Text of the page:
The elements of the interior of the Vilnius Great synagogue, built in the end of the XVI c. – the beginning of the XVII c. (in front and on the right); fragments of the unique wood carved piece by the early 20th century Jewish folk artist Aaron Chait from Kelmė – “The Throne of King Solomon” (on the left). Photo by Paulius Raciunas.

Vilna Gaon State Jewish Museum

The Vilna Gaon State Jewish Museum (VGSJM) is a national institution under the Ministry of Culture of Lithuania that collects, investigates, restores and presents to the society in different ways the historical, material and spiritual heritage of Lithuanian Jews, traditional and modern Jewish objects of art and documents and objects connected with the Holocaust, with the aim to fill the vast cultural gap in the narrative of Lithuanian history and the worldview of its inhabitants resulting from the totalitarian regimes of the 20th century. The goals of the museum are:

to enhance and cherish democratic and humanitarian values in society, based on the examples of global Jewish history and the tragedy of the Holocaust in Lithuania and Europe;

to introduce society to famous Jews of Lithuanian descent who played an important role in Lithuanian and world history, culture and art;

to develop the artistic taste of visitors by offering opportunities to get acquainted with the unique works of talented Jewish artists, including paintings, music and literature.

In 1989, the Jewish Museum was re-opened after 50 years of non-existence (history of Jewish museums in Lithuania goes back to 1913). In 1997, on the 200th anniversary of the death of the reknowned Torah scholar the Gaon of Vilna, the institution was renamed the Vilna Gaon State Jewish Museum. Today the museum has five exhibitional departments: the Tolerance Center, the Holocaust history exhibition, the Paneriai mass killing site memorial, the former Tarbut Gymnasium building (the future Center for Litvak Culture and Art) and Jacques Lipchitz Memorial Museum in Druskininkai (latter both are closed for renovation). Located in the former Jewish theatre on Naugarduko St. 10, the Tolerance Center is the venue for permanent and temporary exhibitions on Lithuanian Jewish history, Judaica, culture and arts. In the cosy theatre hall, thematic presentations, conferences, seminars, lectures, movie screenings, concerts, educational programs are being organized.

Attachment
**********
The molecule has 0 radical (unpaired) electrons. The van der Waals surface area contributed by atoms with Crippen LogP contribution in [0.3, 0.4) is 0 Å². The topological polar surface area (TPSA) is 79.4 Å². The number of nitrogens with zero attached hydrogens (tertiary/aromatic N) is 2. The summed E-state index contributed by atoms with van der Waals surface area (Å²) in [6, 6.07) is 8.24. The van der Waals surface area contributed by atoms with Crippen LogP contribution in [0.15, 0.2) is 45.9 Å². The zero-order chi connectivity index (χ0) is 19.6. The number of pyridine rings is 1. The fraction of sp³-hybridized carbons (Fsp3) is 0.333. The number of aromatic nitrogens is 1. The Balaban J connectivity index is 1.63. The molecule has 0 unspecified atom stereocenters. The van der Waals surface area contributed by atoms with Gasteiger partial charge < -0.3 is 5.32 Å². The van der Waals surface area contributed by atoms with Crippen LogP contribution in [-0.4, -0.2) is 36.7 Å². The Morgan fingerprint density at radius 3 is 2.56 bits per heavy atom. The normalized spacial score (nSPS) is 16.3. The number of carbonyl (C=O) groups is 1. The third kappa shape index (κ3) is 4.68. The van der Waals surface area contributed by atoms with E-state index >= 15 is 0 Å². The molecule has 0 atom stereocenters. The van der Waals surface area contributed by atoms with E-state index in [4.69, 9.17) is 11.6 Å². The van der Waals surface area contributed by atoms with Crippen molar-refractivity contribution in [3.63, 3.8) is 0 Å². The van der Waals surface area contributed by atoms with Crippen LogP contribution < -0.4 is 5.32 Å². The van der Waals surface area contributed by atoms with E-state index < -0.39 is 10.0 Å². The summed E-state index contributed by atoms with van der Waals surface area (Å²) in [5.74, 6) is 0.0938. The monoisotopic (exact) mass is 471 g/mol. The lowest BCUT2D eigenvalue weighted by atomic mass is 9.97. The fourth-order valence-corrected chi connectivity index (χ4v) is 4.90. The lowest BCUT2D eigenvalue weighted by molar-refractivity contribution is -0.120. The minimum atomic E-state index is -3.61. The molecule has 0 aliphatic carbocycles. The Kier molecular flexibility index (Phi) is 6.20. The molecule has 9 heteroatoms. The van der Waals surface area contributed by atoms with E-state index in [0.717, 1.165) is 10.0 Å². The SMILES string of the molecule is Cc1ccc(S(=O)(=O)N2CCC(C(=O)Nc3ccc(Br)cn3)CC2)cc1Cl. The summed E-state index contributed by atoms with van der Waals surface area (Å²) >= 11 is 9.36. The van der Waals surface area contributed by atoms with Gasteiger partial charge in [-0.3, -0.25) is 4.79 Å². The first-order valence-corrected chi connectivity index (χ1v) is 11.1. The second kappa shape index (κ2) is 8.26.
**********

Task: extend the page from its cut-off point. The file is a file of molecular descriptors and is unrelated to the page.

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Most of the stored artifacts from the post-war Jewish Museum were returned to the re-established Museum in 1991. Currently about 30,000 items are being conserved. The collection highlights are three authentic interior details of the Vilnius Great Synagogue, built in the end of the XVI c. – the beginning of the XVII c. : the twofold doors of the aron kodesh, the cartouche with the Tablets of the Law, and the candlestick from the omed (the cantor’s desk).

The woodcarving tradition acquires unexpected shapes in the piece by the early 20th century Jewish folk artist Aaron Chait from Kelmė – “The Throne of King Solomon”. This masterpiece, created in the 3rd decade of the 20th century, is a multi-figural dimensional composition, a sculptural installation incorporating architectonic elements, carvings of different animals, and over two hundred dressed dolls. In the context of Lithuanian Jewish art this composition is unique.

Also, artworks by famouse painters Theo Tobiasse, Emmanuel Mané-Katz, Pinchus Kremegne, Max Band and others are part of the permanent collection of the VGSJM. Museum’s writing collection consists of books, press, manuscripts and posters. A unique and most valuable set of items among these groups are books from the Romm publishing house and ghetto documents including handwritten diaries.

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